01 August 2005
Johann Sebastian Bach was a German composer and musician of the Baroque period. He enriched established German styles through his skill in counterpoint, harmonic and motivic organisation, and the adaptation of rhythms, forms, and textures from abroad, particularly from Italy and France. Bach's compositions include the Brandenburg Concertos, the Goldberg Variations, the Mass in B minor, two Passions, and hundreds of cantatas. His music is revered for its technical command, artistic beauty, and intellectual depth.
Bach's abilities as an organist were highly respected during his lifetime, although he was not widely recognised as a great composer until a revival of interest in and performances of his music in the first half of the 19th century. He is now generally regarded as one of the greatest composers of all time.
Like Wagner has his Tristan-chord and Landini a self-titled cadence, Pachelbel has his canon in D, for which he will always be remembered. Unfortunately, this work is far from representative of his body of works: it's the only canon he ever wrote, and chamber music in general was only a marginal part of his complete works. Pachelbel was the son of wine salesman, who should have been known for his organ music today if it wasn't for his famous canon. In his own time, he was a celebrated organist, composing over 200 works for organ. Almost half of these are chorale settings, which thanks to their soberness and clarity form benchmarks of the genre. Another important part of his influence were his fugues. His Magnificat fugues are particularly noteworthy. A third genre in which Pachelbel excelled was the variation on a theme. A famous example is Hexachordum Apollinis, which is a serie of variations with keyboard arias. Finally, his vocal music is absolutely worth listening to, even though it has been in obscurity for a long time.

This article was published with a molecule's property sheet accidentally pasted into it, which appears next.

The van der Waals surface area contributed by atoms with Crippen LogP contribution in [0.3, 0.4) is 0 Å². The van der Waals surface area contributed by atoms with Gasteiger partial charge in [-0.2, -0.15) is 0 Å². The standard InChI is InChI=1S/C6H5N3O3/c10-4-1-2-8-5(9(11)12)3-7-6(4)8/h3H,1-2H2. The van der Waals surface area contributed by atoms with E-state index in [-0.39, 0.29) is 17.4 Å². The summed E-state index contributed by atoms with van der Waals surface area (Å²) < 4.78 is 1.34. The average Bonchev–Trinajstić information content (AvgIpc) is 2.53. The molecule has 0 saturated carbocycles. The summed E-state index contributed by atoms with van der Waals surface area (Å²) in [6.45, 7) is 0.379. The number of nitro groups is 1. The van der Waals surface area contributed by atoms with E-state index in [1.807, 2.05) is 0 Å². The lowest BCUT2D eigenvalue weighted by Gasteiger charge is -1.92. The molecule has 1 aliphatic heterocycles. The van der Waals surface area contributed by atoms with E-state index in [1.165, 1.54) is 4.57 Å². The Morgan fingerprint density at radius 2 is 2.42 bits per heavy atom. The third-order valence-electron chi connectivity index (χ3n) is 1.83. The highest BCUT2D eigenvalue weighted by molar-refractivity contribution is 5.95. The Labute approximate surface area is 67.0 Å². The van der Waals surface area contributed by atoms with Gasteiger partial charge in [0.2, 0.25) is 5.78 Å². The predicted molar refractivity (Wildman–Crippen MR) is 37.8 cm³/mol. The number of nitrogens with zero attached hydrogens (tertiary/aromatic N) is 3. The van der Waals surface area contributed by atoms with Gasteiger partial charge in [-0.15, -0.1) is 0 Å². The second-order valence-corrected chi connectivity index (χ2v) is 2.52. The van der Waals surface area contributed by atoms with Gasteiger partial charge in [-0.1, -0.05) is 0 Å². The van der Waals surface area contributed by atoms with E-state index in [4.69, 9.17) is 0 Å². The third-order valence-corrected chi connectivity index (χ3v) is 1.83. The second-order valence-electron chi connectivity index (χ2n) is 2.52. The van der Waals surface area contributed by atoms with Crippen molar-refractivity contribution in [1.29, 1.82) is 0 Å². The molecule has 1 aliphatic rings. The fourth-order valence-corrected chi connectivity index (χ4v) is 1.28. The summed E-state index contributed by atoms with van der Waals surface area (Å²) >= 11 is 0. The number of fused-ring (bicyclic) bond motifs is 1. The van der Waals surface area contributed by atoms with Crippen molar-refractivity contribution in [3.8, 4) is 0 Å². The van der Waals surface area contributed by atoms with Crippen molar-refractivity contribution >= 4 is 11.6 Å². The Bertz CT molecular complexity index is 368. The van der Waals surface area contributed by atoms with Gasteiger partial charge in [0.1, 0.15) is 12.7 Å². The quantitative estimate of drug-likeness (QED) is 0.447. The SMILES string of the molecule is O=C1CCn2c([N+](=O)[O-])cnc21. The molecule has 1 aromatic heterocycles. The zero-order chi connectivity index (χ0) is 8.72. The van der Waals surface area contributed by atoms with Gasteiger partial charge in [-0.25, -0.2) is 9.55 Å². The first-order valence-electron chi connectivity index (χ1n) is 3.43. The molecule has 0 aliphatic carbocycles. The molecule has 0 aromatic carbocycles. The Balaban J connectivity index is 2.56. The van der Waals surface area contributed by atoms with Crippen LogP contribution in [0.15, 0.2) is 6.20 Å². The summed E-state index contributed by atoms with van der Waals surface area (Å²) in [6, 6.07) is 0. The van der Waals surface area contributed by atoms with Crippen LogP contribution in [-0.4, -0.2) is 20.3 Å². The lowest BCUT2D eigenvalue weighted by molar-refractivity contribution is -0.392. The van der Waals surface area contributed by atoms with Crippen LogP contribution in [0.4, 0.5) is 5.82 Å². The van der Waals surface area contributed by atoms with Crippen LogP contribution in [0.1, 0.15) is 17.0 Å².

Among the general public, Dieterich Buxtehude is mostly known due to the admiration Johann Sebastian Bach had for his organ and composing skills, for which Bach traveled to the North German city of Lübeck to stay with him for four months, no less. This says quite something about the quality of Buxtehude's performance, but even more so about the influence it had on Bach and all composers after him. Yet, nowadays Buxtehude's music does not need Bach to survive, as a matter of fact it is extraordinarily beautiful just by itself! Buxtehude was originally Danish, but he spent most of him life in Lübeck. His so-called 'Abendmusik', which was a series of evening concerts outside of the liturgy, grew famous. In the works he wrote for these occasions, his enormous fantasy and creative freedom truly shows. As an organ player, Buxtehude was widely famous. If you would listen to his Organ Preludes, you would quickly know why. Buxtehude manages to combine an unprecedented virtuosity with a large variety of styles and techniques. No wonder Bach traveled all that way to see him!